guests, an army officer present went to dress for dinner. Ascending the stairs to his room, he met a striking woman in evening dress, holding a strange looking candlestick. Thinking she was one of the guests, he bowed and bade her good evening. The lady did not answer but carried on down the stairs as if she had not seen him. He thought it strange but continued up to his room. 

On returning to the party, he gazed around looking for the lady. Eventually he asked if anyone has seen this woman. Immediately, he was taken to one side and told never to speak of the lady with the candlestick or there would be a death in the family. THAT NIGHT A POWELL DIED. A couple of weeks later the very same strange candlestick was found in a dusty disused -top shelf corner of the Silver Vault room, in the Butler’s Pantry.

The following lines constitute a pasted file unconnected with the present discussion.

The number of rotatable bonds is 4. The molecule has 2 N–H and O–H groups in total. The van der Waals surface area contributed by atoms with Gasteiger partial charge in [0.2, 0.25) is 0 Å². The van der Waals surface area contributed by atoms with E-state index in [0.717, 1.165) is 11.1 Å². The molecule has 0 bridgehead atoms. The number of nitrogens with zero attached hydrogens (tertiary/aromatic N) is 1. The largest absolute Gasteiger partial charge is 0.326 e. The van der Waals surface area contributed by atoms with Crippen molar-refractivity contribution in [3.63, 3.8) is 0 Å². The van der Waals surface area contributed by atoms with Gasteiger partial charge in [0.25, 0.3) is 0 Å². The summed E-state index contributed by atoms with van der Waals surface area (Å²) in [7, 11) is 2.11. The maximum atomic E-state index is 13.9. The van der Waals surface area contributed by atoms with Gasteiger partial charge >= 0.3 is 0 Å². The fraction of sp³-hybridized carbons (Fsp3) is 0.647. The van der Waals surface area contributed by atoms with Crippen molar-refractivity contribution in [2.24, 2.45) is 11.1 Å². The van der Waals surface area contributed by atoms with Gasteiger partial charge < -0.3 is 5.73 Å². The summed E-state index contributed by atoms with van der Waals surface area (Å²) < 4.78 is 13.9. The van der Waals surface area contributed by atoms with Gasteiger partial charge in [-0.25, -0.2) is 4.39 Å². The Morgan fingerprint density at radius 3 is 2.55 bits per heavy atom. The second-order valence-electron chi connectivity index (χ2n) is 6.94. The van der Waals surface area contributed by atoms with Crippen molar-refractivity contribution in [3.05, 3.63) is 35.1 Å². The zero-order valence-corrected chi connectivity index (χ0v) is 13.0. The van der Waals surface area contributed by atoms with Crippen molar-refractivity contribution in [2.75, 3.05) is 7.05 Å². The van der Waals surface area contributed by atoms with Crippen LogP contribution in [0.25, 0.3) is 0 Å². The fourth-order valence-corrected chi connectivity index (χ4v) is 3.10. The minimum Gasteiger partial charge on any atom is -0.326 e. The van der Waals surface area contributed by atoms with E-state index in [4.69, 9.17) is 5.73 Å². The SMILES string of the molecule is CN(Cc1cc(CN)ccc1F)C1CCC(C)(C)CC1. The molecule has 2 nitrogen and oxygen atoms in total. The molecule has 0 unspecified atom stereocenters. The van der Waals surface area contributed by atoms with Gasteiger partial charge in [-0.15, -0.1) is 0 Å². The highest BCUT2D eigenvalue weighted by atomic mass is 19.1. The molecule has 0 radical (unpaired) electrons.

A tilting chair has recently been seen by numerous people, in one of the bedrooms, when approached the chair will either fall back on its four legs or topple over.

The most eerie sighting at Nanteos was a sighting seen from the front door, and was that of what was thought to be smoke in the inner hall. The witness stared in disbelief as the smoke transformed in a figure of a woman dressed in a long flowing dress. She began coming towards the front door through the Entrance Hall, terrifying the onlooker so much that he ran to Aberystwyth, not daring to look back. 

There are noises in most old houses, whether it is just a door slamming or the wind howling. A lot of rumblings have been heard since the hotel has opened; noises, which sound like moving furniture being dragged on the floor, all these noises are heard through the house on all floors and are still unexplained.